Irrfan Khan says he chooses roles based on the emotional connection
If fan-shot video footage from the opening night at the London Indian Film Festival 2013 (LIFF) is anything to go by, Irrfan Khan had the Bollywood-loving London crowd charmed by the end of his Q&A session with documentary maker Asif Kapadia. Irrfan not only answered questions, but took requests, including a bizarre one to hug someone’s wife.
The day before, Irrfan says he’d not really prepared anything for his discussion with Kapadia. The two discussed everything from the actor’s ability to cast himself into a Hollywood, Bollywood or even Indian indie film. “I connect emotionally with many scripts,” says Irrfan over the phone from London. “I definitely have an interest and I try to explore the possibility of how the film is going to shape up and who’s directing it. First it has to connect to me emotionally.”
Incidentally, the last time he was in London, he also met Asif Kapadia, but more than that, he does rue not being able to explore the city. Says Irrfan: “I think I was here five months ago. I love this weather, this is fantastic. I like to walk in this city. Most of the time, I’ve come here to work, so I haven’t really explored the city in a way that I can spend time with myself. I’d like to do that one day. Maybe my thoughts (about the city) will change that way.”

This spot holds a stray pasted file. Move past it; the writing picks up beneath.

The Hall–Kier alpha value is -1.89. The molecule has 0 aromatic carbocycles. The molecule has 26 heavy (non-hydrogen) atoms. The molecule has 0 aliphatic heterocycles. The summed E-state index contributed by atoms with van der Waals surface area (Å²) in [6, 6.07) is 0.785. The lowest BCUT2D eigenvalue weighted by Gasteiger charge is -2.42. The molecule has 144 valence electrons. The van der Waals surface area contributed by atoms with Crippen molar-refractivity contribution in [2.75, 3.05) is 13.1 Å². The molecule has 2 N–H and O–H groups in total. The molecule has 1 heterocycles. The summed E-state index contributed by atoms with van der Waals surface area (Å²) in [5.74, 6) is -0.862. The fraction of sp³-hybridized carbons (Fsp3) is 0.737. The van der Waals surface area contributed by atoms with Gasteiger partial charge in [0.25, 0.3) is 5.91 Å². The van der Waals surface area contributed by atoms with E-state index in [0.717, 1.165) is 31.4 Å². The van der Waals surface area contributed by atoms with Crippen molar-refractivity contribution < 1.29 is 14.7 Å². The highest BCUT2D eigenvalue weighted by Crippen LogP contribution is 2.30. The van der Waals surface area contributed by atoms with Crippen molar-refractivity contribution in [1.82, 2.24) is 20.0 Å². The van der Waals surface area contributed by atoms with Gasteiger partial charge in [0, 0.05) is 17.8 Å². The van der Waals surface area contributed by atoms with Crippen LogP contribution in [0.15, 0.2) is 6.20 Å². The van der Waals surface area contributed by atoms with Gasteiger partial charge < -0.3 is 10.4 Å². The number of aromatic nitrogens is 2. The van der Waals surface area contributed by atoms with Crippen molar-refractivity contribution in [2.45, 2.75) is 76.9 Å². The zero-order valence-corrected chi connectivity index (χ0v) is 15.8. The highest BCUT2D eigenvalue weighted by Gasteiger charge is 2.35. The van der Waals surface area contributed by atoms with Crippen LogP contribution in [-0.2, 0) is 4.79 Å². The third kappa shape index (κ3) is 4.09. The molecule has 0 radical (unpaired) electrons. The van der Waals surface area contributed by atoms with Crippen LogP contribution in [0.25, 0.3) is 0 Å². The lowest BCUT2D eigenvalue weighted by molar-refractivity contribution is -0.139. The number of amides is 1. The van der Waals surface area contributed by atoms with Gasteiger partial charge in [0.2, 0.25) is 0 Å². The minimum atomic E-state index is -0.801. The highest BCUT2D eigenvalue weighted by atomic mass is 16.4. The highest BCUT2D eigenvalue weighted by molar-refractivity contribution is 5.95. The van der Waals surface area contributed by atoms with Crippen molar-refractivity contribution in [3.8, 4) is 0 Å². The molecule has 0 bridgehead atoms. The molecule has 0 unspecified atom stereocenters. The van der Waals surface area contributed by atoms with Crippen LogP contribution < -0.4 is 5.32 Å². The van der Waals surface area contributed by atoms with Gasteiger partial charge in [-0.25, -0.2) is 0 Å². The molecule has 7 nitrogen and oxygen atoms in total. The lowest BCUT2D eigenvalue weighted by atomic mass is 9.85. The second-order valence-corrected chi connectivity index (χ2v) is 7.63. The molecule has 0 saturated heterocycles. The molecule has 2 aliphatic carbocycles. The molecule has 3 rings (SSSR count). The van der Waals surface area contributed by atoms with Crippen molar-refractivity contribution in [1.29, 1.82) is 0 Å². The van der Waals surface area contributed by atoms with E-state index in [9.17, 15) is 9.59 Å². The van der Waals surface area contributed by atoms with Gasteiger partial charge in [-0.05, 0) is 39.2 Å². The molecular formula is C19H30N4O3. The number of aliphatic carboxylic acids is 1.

Irrfan seems to fit in as a perfect choice for the programmers of the London Indian Film Festival, who pick films that are mainstream, artistic, obscure or relatively-unknown to showcase to a wider audience. From the erotic noir film BA Pass to action-drama Monsoon Shootout starring Nawazuddin Siddiqui and the festival closer, the celebratory Bombay Talkies, a collection of four short films created by some of the best directors in Bollywood – Anurag Kashyap, Dibakar Banerjee, Zoya Akhtar and Karan Johar (who also made an appearance during the film’s premiere at the closing night of the festival on July 25).
Irrfan is a bit like the choice of LIFF films in his choice of roles doing roles that has emotional resonance rather than being a stereotyped Indian in a Hollywood production. “I’m an Indian, and I keep playing an Indian all my life. It doesn’t mean I’m a stereotype. If an American plays an American, does that mean he’s a stereotype?” says Irrfan.
About his upcoming films, Irrfan has two releases lined up, from the big-budget, high-octane action-thriller D-Day (directed by Nikhil Advani) to the tug-at-your-heartstrings story of two individuals brought together by an unlikely lunchbox in Dabba (directed by Ritesh Batra). “These are the films which signify how the (film) industry in India is changing. They are made in a mainstream way, but the way the story is explored and the way the detailing has been taken care of is new in Indian cinema. D-Day is a thriller with emotions, and it’s a topical issue. With Lunchbox, the USP of the film is simplicity, along with the emotional appeal. These two films give you a sense of range, as to what the Indian film industry is trying to do right now.”